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ODI series a perfect formula for Schutt

22 February 2019

Australian and Strikers pace bowler Megan Schutt

Megan Schutt is the first to admit she's not the most patient person, but the Australia spearhead will be working hard to rectify that during the Commonwealth Bank ODI Series against New Zealand.

The switch to the 50-over format is a welcome shift for Schutt after a summer that's seen Australia largely focused on the shortest form of the game, both at the T20 World Cup in the West Indies and on home shores in the Rebel WBBL.

The 26-year-old South Australian is currently the world's top-ranked T20 bowler, but Schutt says it's the 50-over game she favours. It's one she also excels at, sitting second in the ODI bowling charts behind Pakistan's Sana Mir.

"I'm ready to get back into ODI cricket," Schutt told in the lead-up to Friday's opening ODI at the WACA Ground.

"It's my preferred format, I think I'm better at that than T20 cricket.

"I enjoy the time out there and we get to play on the WACA (on Friday) so that's pretty cool."

Bowling 10 overs instead of four won't be the only adjustment for Schutt, whose clever variations played a major part Australia's success at last November's T20 World Cup.

"For me this series, it's getting used to bowling more stock balls than slower balls or change ups," she explained.

"Patience isn't always my strength, so I think that'll be a good enough challenge for me out there.

"I get a bit ahead of myself too, I get excited and I want to change something even though doing the simple things are most effective in this format."

Likely to be tasked with the new ball on Friday, Schutt will quickly find herself bowling to two very familiar opponents in New Zealand top-order stars Suzie Bates and Sophie Devine, who play alongside Schutt at the Adelaide Strikers.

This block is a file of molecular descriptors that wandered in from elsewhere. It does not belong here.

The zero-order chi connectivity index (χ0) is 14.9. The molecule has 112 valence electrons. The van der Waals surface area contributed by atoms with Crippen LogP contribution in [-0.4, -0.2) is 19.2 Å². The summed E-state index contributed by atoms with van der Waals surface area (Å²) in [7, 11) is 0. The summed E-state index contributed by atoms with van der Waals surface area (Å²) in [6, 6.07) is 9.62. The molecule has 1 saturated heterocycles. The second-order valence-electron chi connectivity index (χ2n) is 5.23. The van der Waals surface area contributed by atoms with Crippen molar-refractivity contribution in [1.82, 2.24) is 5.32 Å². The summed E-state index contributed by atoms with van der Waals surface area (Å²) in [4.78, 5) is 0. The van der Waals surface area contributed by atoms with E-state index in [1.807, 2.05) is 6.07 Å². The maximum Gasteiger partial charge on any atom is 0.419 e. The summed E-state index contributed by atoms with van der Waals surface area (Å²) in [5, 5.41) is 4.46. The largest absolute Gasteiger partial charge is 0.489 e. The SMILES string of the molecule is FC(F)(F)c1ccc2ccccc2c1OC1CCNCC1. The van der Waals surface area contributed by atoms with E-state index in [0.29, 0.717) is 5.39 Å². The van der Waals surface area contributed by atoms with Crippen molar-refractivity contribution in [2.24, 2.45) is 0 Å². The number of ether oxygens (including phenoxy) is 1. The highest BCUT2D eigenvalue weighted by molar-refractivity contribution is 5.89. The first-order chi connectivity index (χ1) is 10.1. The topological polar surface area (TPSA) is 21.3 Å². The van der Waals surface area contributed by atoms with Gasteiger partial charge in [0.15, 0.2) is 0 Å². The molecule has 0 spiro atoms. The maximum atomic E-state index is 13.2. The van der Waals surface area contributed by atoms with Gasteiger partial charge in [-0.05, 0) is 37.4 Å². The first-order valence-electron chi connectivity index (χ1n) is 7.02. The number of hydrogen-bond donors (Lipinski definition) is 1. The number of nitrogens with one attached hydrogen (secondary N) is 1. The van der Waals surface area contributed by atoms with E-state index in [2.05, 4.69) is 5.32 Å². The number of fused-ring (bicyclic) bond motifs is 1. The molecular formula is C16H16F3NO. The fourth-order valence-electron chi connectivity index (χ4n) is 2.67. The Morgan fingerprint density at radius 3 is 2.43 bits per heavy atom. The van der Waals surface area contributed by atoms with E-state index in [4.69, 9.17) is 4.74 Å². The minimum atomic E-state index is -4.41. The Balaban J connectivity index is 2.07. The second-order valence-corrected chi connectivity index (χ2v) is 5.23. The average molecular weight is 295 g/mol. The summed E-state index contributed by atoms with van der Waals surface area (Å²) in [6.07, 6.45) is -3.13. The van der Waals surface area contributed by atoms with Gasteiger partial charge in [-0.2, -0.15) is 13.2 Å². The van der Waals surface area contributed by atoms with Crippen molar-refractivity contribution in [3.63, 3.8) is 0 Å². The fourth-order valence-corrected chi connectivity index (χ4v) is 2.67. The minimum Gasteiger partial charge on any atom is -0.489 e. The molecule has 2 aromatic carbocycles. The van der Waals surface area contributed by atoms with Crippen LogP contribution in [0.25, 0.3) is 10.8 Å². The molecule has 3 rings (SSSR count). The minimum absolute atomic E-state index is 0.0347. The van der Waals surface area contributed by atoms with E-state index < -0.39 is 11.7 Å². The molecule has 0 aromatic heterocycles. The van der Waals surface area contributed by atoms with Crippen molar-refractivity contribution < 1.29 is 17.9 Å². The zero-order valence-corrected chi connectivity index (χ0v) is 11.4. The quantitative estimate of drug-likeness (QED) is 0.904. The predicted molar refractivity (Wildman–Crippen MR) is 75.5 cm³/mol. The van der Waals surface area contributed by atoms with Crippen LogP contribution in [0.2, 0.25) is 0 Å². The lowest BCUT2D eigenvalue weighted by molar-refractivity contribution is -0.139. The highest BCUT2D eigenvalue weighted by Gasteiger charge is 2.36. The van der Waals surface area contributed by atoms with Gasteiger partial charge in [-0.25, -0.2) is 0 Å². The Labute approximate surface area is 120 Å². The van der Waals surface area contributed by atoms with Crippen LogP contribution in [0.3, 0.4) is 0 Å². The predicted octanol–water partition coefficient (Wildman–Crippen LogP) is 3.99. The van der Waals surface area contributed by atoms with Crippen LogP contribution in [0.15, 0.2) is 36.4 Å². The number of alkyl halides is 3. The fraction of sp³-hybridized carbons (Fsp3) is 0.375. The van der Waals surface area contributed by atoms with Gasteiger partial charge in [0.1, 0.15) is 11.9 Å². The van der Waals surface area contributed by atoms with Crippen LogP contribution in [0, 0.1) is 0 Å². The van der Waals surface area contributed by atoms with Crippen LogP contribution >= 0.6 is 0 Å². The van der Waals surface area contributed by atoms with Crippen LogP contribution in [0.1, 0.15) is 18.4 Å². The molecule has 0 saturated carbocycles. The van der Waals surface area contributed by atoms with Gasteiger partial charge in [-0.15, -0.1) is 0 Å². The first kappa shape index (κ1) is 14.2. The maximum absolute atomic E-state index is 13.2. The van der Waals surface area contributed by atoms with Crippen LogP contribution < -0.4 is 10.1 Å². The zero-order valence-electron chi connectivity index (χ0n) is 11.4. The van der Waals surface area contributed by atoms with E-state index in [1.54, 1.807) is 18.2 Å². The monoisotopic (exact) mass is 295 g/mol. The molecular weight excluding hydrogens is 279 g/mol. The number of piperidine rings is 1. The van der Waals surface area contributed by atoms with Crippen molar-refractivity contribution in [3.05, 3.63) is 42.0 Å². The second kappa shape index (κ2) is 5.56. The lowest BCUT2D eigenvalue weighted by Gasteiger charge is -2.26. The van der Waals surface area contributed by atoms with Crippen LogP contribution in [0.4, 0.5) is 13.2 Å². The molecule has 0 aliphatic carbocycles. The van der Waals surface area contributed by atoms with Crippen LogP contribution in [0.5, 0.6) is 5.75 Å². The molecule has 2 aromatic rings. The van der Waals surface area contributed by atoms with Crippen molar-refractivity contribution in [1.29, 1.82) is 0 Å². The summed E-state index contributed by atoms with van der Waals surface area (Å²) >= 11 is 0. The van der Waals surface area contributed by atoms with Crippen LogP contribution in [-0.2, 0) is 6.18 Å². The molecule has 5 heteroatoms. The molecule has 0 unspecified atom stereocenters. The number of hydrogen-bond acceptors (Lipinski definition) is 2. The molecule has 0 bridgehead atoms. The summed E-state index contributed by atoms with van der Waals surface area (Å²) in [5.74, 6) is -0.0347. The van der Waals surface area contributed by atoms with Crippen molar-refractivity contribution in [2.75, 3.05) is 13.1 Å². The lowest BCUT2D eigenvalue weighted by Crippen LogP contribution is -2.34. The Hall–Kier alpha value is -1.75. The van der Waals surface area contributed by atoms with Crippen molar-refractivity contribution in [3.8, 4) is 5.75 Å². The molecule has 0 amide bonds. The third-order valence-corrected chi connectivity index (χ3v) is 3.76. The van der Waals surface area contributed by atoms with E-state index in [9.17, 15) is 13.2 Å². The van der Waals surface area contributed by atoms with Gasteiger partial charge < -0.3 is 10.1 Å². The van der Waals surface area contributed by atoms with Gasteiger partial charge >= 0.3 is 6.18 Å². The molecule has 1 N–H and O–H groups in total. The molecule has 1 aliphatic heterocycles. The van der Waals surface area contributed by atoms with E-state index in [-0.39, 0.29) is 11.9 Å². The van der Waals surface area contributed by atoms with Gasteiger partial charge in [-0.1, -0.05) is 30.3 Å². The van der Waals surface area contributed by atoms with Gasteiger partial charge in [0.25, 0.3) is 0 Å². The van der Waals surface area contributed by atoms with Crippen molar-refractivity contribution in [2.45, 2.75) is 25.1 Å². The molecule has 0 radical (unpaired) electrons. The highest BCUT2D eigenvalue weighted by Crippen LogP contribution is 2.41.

"I love and hate it," Schutt laughed when asked about taking on her WBBL teammates.

"I know how well they can hit that ball, we know each other inside out.

"There's advantages and disadvantages, but I adore the Strikers girls who play for the Kiwis.

"It's actually exciting to get out on the field and have a bit of banter."

With the Rose Bowl trophy up for grabs in the three-game series, which takes in matches in Perth, Adelaide and Melbourne, Schutt's attention will be firmly on helping Australia continue their 19-year ODI series winning streak against their trans-Tasman rivals.

Then, later this year, Australia's women will enter their busiest-ever period with an away Ashes series in June-July, tours against West Indies (away) and Sri Lanka (home), a standalone WBBL and the 2020 T20 World Cup on home soil, beginning February 21.

But before Schutt begins building up to those on-field challenges, she has one major life event to focus on once the Rose Bowl series wraps up in Melbourne on March 3 – namely, her impending nuptials, with the pace ace set to marry fiancée Jess Holyoake on March 30.

"We've got a six-week block off, which is the first time we've had that in one chunk," she said.

"I've got a wedding to plan and a honeymoon to go on. It's creeping up very quickly, we finish this tour then it's three-and-a-half weeks until we get married.

"So there's going to be some stuff to come home to (organise) … and making the payments, I'm getting ready to see that bank account go down to zero."